Previous: Create a VPC with Public and Private subnetsGalera Configurator and deploying Galera ClusterSetup Load Balancers and Web Servers


sysbench is a popular system peformance benchmark tool and has a database OLTP benchmark module which is popular among MySQL users. We are going to use it to create the default OLTP schema that is used and run a light test.

The purpose is not to really bench our newly deployed Galera cluster but to get some test data that we can pull out from our web servers that we setup previously.

Prepare sysbench schema and table

Logon o to your ClusterControl instance


Galera Cluster for MySQL with Amazon Virtual Private Cloud [3]

Previous: Create a VPC with Public and Private subnets, Galera Configurator and deploying Galera Cluster
Next: Test your AWS VPC Galera Cluster

Setup Internal and External Load Balancers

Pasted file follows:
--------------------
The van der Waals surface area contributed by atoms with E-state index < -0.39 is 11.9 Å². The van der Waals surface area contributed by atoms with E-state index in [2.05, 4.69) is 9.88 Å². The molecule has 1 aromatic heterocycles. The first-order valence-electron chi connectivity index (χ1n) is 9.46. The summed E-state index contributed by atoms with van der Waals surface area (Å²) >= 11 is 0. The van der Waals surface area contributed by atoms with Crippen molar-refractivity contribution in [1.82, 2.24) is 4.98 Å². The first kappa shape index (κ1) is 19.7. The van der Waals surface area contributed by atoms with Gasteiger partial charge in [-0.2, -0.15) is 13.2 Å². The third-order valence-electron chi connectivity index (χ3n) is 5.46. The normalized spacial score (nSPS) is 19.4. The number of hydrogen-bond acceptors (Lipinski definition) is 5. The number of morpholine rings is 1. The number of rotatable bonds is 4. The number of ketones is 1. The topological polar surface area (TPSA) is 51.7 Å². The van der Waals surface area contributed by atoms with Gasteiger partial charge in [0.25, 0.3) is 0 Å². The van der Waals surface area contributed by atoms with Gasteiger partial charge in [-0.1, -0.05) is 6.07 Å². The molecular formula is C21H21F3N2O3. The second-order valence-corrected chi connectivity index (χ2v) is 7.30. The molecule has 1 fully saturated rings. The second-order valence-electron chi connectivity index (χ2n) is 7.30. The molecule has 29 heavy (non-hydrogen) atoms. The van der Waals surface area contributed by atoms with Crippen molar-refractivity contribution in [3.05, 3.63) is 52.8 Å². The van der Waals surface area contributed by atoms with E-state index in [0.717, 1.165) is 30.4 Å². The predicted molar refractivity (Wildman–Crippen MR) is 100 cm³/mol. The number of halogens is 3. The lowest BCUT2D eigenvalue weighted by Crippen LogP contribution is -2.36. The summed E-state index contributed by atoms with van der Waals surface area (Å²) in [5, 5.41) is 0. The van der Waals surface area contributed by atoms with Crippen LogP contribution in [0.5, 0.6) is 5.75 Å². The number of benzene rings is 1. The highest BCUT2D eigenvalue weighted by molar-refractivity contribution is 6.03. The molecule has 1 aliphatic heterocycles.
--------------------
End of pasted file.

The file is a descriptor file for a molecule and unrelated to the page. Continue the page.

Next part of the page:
Next we are going to add two AWS load balancers, one internal for our database nodes and one external for our clients load balancing requests across our http servers.

You can opt to install HAProxy ( instead however you would need to handle failover for it.


Using Amazon’s elastic load balancers (ELB) we don’t need to worry about that however the ELBs are less configurable than HAProxy and lack other features as well.


Install the Galera http health check scripts


First on each Galera instances we are going to install a HTTP health check script that uses a Galera node’s state to determine whether the node should be classified as up or down.


Galera Cluster for MySQL with Amazon Virtual Private Cloud [2]

Previous: Create a VPC with Public and Private subnets
Next: Setup Load Balancers and Web ServersTest your AWS VPC Galera Cluster

Galera Configurator

Now that we have the EC2 instances prepared it’s time to run the Severalnines’s Galera Configurator and generate the deployment scripts to be run from the ClusterControl instance.

Go to and create a Galera deployment package. The wizard should be pretty self explanatory.

Select Amazon EC2 as the cloud provider and the OS used for your instances.


Galera Cluster for MySQL with Amazon Virtual Private Cloud